My day 14 read for #thesealeychallenge was I Was the Jukebox by Sandra Beasley. This book was a gift from my partner Casey. I had never heard of this author or read anything from her, which was nice because most of the books of poetry that I own are ones that I bought myself because I thought they were something I would enjoy. I was pleasantly surprised by this collection.
Beasley writes often through a character or an entity outside herself. I want to explore this more in my own writing because I am getting boring to myself. A series of poems in this collection feature speakers ranging from sand to world war to an Egyptian god to eggplant and more. Each one is given a distinct voice and Beasley has a wonderful way of injecting humor and whimsey into each speaker’s story while still hitting on themes of loss and loneliness and desire. Beasley uses narrators in poems outside of the ‘speaks’ series as well. In ‘Cast of Thousands,’ she takes on the voice of a film extra. In ‘Love Poem for College,’ she writes addressing a college, with its blackboards and buildings, as if it were an old friend or lover. I really enjoyed how humorous and weird some of these poems were.
I loved the poem ‘My God’ for the way Beasley uses humor to describe the god she is discussing. The poem opens telling us that the god wears jeans and later we learn that the god is teaching his terrier to beg. This was one of many poems that use a repetitive list structure, and I think this works well in this collection. It helps the reader stay within the suspended reality of the poem’s subject or speaker and prevents us from believing that the ‘I’ in question isn’t the author. These poems remind me of coming up with a character for a story. Beasley is giving us unique details and characteristics that make each one fun and surprising.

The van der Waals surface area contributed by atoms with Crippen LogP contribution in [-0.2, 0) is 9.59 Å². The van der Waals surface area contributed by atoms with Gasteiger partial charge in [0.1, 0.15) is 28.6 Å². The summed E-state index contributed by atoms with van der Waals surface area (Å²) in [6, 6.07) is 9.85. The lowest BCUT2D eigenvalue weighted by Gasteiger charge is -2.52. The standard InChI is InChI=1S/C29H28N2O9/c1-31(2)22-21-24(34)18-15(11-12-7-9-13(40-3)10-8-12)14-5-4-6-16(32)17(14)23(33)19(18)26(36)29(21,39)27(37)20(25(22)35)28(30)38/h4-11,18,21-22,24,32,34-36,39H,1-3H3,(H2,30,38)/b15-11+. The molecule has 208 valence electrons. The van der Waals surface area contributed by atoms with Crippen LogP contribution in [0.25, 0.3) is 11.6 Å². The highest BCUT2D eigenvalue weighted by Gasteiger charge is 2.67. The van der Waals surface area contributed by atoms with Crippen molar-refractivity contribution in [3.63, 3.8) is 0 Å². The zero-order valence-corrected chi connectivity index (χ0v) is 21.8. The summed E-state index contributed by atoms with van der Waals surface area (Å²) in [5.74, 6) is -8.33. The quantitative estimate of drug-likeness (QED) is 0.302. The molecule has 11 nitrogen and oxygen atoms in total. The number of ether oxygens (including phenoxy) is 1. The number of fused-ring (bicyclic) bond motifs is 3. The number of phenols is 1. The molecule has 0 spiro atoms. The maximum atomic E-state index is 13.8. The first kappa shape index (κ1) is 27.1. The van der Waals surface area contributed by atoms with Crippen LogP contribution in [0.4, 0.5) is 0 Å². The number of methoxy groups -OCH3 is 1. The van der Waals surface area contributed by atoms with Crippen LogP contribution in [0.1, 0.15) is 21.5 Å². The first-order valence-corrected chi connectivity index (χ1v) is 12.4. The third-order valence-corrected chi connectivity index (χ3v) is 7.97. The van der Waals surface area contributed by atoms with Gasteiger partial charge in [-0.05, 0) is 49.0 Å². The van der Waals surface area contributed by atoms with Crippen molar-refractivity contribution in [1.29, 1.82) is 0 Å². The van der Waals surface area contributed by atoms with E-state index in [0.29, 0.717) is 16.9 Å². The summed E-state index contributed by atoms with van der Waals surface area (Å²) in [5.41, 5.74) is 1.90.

While I enjoyed the poems that were humorous and fun, there were plenty that had a more sober tone. I loved ‘The Hotel Devotion,’ and three poems, all titled ‘Signs,’ use the storytelling and narrative techniques seen in other poems to address grief and loneliness. These poems were really beautiful; they built up tension poem and held it through to the final line. One of my favorite poems in the collection, ‘Plenty,’ is a satirical poem about a world where everyone has too much of everything — food, wealth, and so on — so the people are begging, “Impoverish us!.” They pray and then too many Jesuses come to them, enough to fill every town. ‘Vocation’ is another favorite and addresses the idea of a job and work and why we do either. Both are darkly humorous and clever and so fitting for our world.
I think folks who are new to reading poetry would enjoy this collection for its strong storytelling. Beasley assigns clear speakers in most of these poems and uses concrete but whimsical descriptions to guide the reader to the meaning and themes within each poem. The poems are fun and accessible to read. There is a uniform structure throughout the collection and some subtle use of poetic devices like rhyme, assonance, and slight rhyme that gives the poems a lyrical quality and rhythm. Beasley uses repetition in many of the poems in this collection which makes them almost spell-like. Overall, this was a great book. Going in I didn’t know what to expect but I am sure that I will return to this collection again.
Favourites and Best Bits:
Cast of Thousands (pg. 24)
Antietam (pg. 27)
Making History (pg. 29)
Love Poem for College (pg. 30)
My God (pg. 31)
Returning to the Land of 1,000 Dances (pg. 33)
The Hotel Devotion (pg. 43)
Signs (pg. 45, 46, 47)
The Piano Speaks (pg. 48)
Another Failed Poem About Music (pg. 52)
Plenty (pg. 68)
Fugue (pg. 78)
Vocation (pg. 79)
Love Poem for Los Angeles (pg. 86)
Antiquity (pg. 88)